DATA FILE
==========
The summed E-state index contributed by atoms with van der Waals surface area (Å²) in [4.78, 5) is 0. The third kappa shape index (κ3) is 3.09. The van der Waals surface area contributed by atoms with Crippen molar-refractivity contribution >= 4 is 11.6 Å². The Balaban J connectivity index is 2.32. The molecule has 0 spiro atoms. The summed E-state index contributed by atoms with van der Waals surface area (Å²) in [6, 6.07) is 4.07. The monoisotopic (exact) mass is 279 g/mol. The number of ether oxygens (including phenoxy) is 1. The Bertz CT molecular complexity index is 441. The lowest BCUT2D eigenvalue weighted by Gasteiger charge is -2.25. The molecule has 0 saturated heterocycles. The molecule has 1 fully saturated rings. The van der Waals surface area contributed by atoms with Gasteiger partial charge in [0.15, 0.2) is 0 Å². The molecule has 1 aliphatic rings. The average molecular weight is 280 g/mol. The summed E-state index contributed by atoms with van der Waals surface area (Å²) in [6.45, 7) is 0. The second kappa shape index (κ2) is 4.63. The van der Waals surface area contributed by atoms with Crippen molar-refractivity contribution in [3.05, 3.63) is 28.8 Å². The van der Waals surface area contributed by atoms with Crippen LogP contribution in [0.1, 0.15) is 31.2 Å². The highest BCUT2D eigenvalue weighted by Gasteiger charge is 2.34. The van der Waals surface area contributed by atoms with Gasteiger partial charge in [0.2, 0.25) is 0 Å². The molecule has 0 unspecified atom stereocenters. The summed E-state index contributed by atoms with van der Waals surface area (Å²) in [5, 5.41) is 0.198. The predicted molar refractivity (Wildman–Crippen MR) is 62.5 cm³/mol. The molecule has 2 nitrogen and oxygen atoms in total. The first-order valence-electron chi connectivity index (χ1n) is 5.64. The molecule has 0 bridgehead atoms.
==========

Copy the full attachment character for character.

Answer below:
The summed E-state index contributed by atoms with van der Waals surface area (Å²) in [4.78, 5) is 0. The third kappa shape index (κ3) is 3.09. The van der Waals surface area contributed by atoms with Crippen molar-refractivity contribution >= 4 is 11.6 Å². The Balaban J connectivity index is 2.32. The molecule has 0 spiro atoms. The summed E-state index contributed by atoms with van der Waals surface area (Å²) in [6, 6.07) is 4.07. The monoisotopic (exact) mass is 279 g/mol. The number of ether oxygens (including phenoxy) is 1. The Bertz CT molecular complexity index is 441. The lowest BCUT2D eigenvalue weighted by Gasteiger charge is -2.25. The molecule has 0 saturated heterocycles. The molecule has 1 fully saturated rings. The van der Waals surface area contributed by atoms with Gasteiger partial charge in [0.15, 0.2) is 0 Å². The molecule has 1 aliphatic rings. The average molecular weight is 280 g/mol. The summed E-state index contributed by atoms with van der Waals surface area (Å²) in [6.45, 7) is 0. The second kappa shape index (κ2) is 4.63. The van der Waals surface area contributed by atoms with Crippen molar-refractivity contribution in [3.05, 3.63) is 28.8 Å². The van der Waals surface area contributed by atoms with Crippen LogP contribution in [0.1, 0.15) is 31.2 Å². The highest BCUT2D eigenvalue weighted by Gasteiger charge is 2.34. The van der Waals surface area contributed by atoms with Gasteiger partial charge in [0.2, 0.25) is 0 Å². The molecule has 0 unspecified atom stereocenters. The summed E-state index contributed by atoms with van der Waals surface area (Å²) in [5, 5.41) is 0.198. The predicted molar refractivity (Wildman–Crippen MR) is 62.5 cm³/mol. The molecule has 2 nitrogen and oxygen atoms in total. The first-order valence-electron chi connectivity index (χ1n) is 5.64. The molecule has 0 bridgehead atoms.